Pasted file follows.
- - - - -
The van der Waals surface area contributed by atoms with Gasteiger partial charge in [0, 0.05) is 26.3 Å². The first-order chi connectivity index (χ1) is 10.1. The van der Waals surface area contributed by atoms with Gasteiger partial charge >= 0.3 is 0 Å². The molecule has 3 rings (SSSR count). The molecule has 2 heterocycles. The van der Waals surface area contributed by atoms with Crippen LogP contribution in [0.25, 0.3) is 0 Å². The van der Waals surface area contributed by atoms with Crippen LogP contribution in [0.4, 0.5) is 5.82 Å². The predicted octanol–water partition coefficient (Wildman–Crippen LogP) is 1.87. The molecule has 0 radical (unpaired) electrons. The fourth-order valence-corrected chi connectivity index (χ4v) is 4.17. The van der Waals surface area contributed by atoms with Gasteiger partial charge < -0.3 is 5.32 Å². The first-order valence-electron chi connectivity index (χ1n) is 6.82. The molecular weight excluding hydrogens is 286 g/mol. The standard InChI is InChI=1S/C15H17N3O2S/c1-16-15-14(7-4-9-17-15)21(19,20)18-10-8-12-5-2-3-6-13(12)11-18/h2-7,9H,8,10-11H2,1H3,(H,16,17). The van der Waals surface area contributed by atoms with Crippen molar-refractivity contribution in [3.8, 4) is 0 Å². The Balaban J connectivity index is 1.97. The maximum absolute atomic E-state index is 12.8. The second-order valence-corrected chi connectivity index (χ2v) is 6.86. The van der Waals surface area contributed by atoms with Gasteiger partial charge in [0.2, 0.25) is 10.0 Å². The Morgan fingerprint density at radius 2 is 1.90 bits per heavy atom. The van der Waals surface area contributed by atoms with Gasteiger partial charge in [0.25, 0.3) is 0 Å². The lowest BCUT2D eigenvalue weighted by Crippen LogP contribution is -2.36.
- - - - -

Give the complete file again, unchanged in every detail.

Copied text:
The van der Waals surface area contributed by atoms with Gasteiger partial charge in [0, 0.05) is 26.3 Å². The first-order chi connectivity index (χ1) is 10.1. The van der Waals surface area contributed by atoms with Gasteiger partial charge >= 0.3 is 0 Å². The molecule has 3 rings (SSSR count). The molecule has 2 heterocycles. The van der Waals surface area contributed by atoms with Crippen LogP contribution in [0.25, 0.3) is 0 Å². The van der Waals surface area contributed by atoms with Crippen LogP contribution in [0.4, 0.5) is 5.82 Å². The predicted octanol–water partition coefficient (Wildman–Crippen LogP) is 1.87. The molecule has 0 radical (unpaired) electrons. The fourth-order valence-corrected chi connectivity index (χ4v) is 4.17. The van der Waals surface area contributed by atoms with Gasteiger partial charge < -0.3 is 5.32 Å². The first-order valence-electron chi connectivity index (χ1n) is 6.82. The molecular weight excluding hydrogens is 286 g/mol. The standard InChI is InChI=1S/C15H17N3O2S/c1-16-15-14(7-4-9-17-15)21(19,20)18-10-8-12-5-2-3-6-13(12)11-18/h2-7,9H,8,10-11H2,1H3,(H,16,17). The van der Waals surface area contributed by atoms with Crippen molar-refractivity contribution in [3.8, 4) is 0 Å². The Balaban J connectivity index is 1.97. The maximum absolute atomic E-state index is 12.8. The second-order valence-corrected chi connectivity index (χ2v) is 6.86. The van der Waals surface area contributed by atoms with Gasteiger partial charge in [0.2, 0.25) is 10.0 Å². The Morgan fingerprint density at radius 2 is 1.90 bits per heavy atom. The van der Waals surface area contributed by atoms with Gasteiger partial charge in [0.25, 0.3) is 0 Å². The lowest BCUT2D eigenvalue weighted by Crippen LogP contribution is -2.36.